The Legal Dictionary describes aiding and abetting as: “a person’s action to help, support or approve of someone else’s illegal act. Aiding and abetting is a crime in itself, held against those who would somehow assist a criminal – short of physically contributing to the illegal act. In many jurisdictions, aiding and abetting is the same as an ‘accessory’ to the crime.”
There is a long history of aiding and abetting in the United States. The first law dealing with aiding and abetting was passed in 1790. The hope was that the new aiding and abetting law would discourage people from providing any assistance in murder, piracy and robbery cases.
Lawmakers tweaked the aiding and abetting law in 1870. The biggest change they made had a huge impact on the U.S. legal system. The new change made it illegal for anyone to aid or abet in the commission of any type of felony.
In California, the issue of aiding and abetting is addressed in Penal Code 31 PC. The current version of the law went into effect on January 1, 2008. It clearly states that:
“All persons concerned in the commission of a crime, whether it be felony or misdemeanor, and whether they directly commit the act constituting the offense or aid and abet in its commission, or, not being present, have advised and encouraged its commission, and all persons counseling, advising or encouraging children under the age of fourteen years, or persons who are mentally incapacitated, to commit any crime, or who, by fraud, contrivance, or force, occasion the drunkenness of another for the purpose of causing him to commit any crime, or who, by threats, menaces, command or coercion, compel another to commit any crime, are principals in any crime so committed.”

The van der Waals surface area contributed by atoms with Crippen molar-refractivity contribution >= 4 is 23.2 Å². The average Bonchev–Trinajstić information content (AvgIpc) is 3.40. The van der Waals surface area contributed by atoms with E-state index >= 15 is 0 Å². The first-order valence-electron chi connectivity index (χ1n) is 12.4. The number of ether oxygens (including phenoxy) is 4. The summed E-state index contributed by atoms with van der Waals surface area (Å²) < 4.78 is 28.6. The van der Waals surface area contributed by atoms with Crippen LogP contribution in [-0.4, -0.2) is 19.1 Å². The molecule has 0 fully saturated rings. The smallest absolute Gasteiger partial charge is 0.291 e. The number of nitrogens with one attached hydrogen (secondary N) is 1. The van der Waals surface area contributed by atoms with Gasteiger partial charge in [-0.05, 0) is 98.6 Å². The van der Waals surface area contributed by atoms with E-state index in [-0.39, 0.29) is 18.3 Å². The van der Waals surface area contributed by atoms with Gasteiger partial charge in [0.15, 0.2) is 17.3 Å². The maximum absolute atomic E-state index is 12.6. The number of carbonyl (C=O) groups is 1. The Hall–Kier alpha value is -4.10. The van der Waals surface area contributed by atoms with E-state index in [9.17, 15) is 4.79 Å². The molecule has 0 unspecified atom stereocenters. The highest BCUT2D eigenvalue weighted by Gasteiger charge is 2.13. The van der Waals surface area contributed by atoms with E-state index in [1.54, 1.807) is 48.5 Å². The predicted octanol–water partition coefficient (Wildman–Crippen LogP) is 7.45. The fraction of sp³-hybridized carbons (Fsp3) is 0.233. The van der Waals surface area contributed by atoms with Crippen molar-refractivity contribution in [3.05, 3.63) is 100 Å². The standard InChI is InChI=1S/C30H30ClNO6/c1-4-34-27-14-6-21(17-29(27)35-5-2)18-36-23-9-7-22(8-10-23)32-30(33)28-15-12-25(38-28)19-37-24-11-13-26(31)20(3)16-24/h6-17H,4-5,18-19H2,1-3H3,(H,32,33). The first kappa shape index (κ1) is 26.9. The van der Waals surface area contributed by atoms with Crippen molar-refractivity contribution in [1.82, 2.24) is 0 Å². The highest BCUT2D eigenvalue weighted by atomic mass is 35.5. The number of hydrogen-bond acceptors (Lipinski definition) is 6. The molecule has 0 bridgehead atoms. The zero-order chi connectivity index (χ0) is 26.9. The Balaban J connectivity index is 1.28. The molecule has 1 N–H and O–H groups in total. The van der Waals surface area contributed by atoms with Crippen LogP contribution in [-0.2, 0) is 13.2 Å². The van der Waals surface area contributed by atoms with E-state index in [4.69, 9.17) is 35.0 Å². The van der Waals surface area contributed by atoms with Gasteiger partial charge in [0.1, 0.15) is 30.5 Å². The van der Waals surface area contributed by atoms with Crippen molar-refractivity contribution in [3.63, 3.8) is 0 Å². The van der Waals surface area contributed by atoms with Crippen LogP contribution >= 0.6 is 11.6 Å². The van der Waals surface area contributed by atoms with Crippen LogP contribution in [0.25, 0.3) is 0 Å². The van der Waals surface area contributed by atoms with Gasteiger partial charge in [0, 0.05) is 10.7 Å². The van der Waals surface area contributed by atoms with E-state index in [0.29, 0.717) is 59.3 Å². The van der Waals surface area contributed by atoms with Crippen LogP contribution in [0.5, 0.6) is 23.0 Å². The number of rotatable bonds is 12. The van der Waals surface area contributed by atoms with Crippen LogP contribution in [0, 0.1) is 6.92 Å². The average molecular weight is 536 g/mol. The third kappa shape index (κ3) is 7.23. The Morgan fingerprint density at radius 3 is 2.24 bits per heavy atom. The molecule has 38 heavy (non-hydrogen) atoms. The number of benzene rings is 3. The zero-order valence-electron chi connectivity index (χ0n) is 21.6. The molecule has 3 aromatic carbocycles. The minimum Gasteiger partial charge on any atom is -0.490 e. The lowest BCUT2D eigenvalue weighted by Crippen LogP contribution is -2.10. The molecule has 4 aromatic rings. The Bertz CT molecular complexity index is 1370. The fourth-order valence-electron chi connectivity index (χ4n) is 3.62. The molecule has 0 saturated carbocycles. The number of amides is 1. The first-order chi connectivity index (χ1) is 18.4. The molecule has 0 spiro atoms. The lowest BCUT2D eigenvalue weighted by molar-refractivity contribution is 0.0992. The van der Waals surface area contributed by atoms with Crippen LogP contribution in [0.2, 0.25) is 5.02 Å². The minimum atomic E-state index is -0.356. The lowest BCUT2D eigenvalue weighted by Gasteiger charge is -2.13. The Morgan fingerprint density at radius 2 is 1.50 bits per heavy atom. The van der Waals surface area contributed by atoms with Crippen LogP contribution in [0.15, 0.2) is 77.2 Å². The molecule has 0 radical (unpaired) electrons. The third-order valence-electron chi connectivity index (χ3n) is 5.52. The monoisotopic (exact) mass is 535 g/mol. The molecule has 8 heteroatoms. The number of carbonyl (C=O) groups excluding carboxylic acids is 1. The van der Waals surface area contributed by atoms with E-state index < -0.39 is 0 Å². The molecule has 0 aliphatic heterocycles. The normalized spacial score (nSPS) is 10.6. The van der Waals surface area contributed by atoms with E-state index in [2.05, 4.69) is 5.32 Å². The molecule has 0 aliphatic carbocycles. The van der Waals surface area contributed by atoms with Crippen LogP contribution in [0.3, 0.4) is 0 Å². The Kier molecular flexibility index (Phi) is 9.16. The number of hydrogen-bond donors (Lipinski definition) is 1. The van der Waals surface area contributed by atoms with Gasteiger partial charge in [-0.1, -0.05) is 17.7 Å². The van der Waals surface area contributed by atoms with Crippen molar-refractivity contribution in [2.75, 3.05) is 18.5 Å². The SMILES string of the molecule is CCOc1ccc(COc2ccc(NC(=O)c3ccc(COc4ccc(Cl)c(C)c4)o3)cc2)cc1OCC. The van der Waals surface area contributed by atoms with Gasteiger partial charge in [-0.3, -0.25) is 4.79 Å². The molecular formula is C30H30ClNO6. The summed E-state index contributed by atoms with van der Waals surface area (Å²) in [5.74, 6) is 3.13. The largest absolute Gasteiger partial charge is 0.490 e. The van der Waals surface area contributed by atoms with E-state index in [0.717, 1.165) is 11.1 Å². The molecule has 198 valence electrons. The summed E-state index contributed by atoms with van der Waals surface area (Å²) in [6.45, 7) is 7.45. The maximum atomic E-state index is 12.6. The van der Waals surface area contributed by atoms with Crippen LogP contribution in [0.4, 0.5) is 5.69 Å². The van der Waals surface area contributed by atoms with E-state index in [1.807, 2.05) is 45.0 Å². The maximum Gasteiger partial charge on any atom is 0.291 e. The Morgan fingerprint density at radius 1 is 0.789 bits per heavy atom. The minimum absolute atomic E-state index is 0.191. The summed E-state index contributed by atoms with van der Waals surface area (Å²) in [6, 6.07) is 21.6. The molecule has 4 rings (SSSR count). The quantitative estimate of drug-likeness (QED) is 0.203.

One of the interesting things about aiding and abetting in California is that if the prosecutor decides to pursue charges, the formal charge will not saying aiding and abetting. The charge in your file will actually be for the crime you allegedly aided and abetted. This is significant since it’s that crime that determines who severely you’ll be punished if you’re convicted.
Another strange thing about aiding and abetting in California is that just because you weren’t at the actual crime scene when things went down, it doesn’t mean you won’t be charged. The law is written in such a way that even if you were in a different state at the time of the crime if you instigated or encouraged the actions that resulted in the crime, you’re guilty of aiding and abetting.
There is a great deal of gray area surrounding aiding and abetting cases, so if you even suspect you might be accused of aiding and abetting, you should immediately seek out the services of a good criminal defense attorney.